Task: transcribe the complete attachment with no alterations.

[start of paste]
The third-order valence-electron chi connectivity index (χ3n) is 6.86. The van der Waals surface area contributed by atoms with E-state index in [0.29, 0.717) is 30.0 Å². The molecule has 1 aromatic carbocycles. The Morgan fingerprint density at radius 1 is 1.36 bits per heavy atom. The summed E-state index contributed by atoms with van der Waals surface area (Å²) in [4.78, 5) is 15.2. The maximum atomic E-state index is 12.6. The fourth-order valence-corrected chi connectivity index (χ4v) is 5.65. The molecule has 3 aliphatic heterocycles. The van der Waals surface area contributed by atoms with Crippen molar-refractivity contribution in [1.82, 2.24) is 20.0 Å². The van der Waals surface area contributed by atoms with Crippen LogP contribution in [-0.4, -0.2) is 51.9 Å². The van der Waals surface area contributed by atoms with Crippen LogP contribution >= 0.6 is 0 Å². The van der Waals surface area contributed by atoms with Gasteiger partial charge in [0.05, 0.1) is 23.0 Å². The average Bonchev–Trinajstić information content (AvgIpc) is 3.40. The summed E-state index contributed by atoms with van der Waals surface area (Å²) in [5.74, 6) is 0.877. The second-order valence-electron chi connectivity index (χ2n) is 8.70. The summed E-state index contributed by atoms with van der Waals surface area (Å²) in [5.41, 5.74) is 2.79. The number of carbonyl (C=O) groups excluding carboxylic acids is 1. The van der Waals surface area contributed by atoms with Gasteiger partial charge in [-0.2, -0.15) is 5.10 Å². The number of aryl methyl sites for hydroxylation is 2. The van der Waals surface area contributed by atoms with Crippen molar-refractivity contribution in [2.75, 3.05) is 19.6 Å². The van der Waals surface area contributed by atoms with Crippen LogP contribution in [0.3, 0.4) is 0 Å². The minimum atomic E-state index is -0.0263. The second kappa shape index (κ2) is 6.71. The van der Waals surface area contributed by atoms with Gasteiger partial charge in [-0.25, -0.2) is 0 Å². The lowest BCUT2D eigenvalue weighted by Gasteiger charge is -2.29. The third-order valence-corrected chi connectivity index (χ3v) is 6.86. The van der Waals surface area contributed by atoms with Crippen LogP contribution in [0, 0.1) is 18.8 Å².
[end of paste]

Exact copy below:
The third-order valence-electron chi connectivity index (χ3n) is 6.86. The van der Waals surface area contributed by atoms with E-state index in [0.29, 0.717) is 30.0 Å². The molecule has 1 aromatic carbocycles. The Morgan fingerprint density at radius 1 is 1.36 bits per heavy atom. The summed E-state index contributed by atoms with van der Waals surface area (Å²) in [4.78, 5) is 15.2. The maximum atomic E-state index is 12.6. The fourth-order valence-corrected chi connectivity index (χ4v) is 5.65. The molecule has 3 aliphatic heterocycles. The van der Waals surface area contributed by atoms with Crippen molar-refractivity contribution in [1.82, 2.24) is 20.0 Å². The van der Waals surface area contributed by atoms with Crippen LogP contribution in [-0.4, -0.2) is 51.9 Å². The van der Waals surface area contributed by atoms with Crippen LogP contribution >= 0.6 is 0 Å². The van der Waals surface area contributed by atoms with Gasteiger partial charge in [0.05, 0.1) is 23.0 Å². The average Bonchev–Trinajstić information content (AvgIpc) is 3.40. The summed E-state index contributed by atoms with van der Waals surface area (Å²) in [5.74, 6) is 0.877. The second-order valence-electron chi connectivity index (χ2n) is 8.70. The summed E-state index contributed by atoms with van der Waals surface area (Å²) in [5.41, 5.74) is 2.79. The number of carbonyl (C=O) groups excluding carboxylic acids is 1. The van der Waals surface area contributed by atoms with Gasteiger partial charge in [-0.2, -0.15) is 5.10 Å². The number of aryl methyl sites for hydroxylation is 2. The van der Waals surface area contributed by atoms with Crippen molar-refractivity contribution in [2.75, 3.05) is 19.6 Å². The van der Waals surface area contributed by atoms with Crippen LogP contribution in [0.3, 0.4) is 0 Å². The minimum atomic E-state index is -0.0263. The second kappa shape index (κ2) is 6.71. The van der Waals surface area contributed by atoms with Gasteiger partial charge in [-0.25, -0.2) is 0 Å². The lowest BCUT2D eigenvalue weighted by Gasteiger charge is -2.29. The third-order valence-corrected chi connectivity index (χ3v) is 6.86. The van der Waals surface area contributed by atoms with Crippen LogP contribution in [0, 0.1) is 18.8 Å².